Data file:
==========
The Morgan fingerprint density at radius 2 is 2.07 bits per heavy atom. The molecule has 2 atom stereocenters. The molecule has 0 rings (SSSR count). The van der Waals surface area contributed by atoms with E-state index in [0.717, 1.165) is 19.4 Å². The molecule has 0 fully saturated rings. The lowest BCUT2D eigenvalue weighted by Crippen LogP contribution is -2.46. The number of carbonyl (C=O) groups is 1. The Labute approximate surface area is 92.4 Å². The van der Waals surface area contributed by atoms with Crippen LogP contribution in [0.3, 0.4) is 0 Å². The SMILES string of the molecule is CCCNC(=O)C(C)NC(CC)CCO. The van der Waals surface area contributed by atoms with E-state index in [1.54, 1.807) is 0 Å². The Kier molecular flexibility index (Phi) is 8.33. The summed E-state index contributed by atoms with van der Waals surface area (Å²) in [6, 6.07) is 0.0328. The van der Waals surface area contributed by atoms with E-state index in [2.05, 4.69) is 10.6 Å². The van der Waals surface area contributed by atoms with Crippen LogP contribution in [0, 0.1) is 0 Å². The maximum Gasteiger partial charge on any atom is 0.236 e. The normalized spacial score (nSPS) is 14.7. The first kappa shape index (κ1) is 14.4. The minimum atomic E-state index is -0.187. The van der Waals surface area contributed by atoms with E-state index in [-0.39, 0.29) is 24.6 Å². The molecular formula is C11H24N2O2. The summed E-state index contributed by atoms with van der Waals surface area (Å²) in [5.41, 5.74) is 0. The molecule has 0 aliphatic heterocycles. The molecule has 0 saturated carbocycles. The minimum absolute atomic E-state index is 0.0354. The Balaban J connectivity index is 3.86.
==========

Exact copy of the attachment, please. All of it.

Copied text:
The Morgan fingerprint density at radius 2 is 2.07 bits per heavy atom. The molecule has 2 atom stereocenters. The molecule has 0 rings (SSSR count). The van der Waals surface area contributed by atoms with E-state index in [0.717, 1.165) is 19.4 Å². The molecule has 0 fully saturated rings. The lowest BCUT2D eigenvalue weighted by Crippen LogP contribution is -2.46. The number of carbonyl (C=O) groups is 1. The Labute approximate surface area is 92.4 Å². The van der Waals surface area contributed by atoms with Crippen LogP contribution in [0.3, 0.4) is 0 Å². The SMILES string of the molecule is CCCNC(=O)C(C)NC(CC)CCO. The van der Waals surface area contributed by atoms with E-state index in [1.54, 1.807) is 0 Å². The Kier molecular flexibility index (Phi) is 8.33. The summed E-state index contributed by atoms with van der Waals surface area (Å²) in [6, 6.07) is 0.0328. The van der Waals surface area contributed by atoms with E-state index in [2.05, 4.69) is 10.6 Å². The van der Waals surface area contributed by atoms with Crippen LogP contribution in [0, 0.1) is 0 Å². The maximum Gasteiger partial charge on any atom is 0.236 e. The normalized spacial score (nSPS) is 14.7. The first kappa shape index (κ1) is 14.4. The minimum atomic E-state index is -0.187. The van der Waals surface area contributed by atoms with E-state index in [-0.39, 0.29) is 24.6 Å². The molecular formula is C11H24N2O2. The summed E-state index contributed by atoms with van der Waals surface area (Å²) in [5.41, 5.74) is 0. The molecule has 0 aliphatic heterocycles. The molecule has 0 saturated carbocycles. The minimum absolute atomic E-state index is 0.0354. The Balaban J connectivity index is 3.86.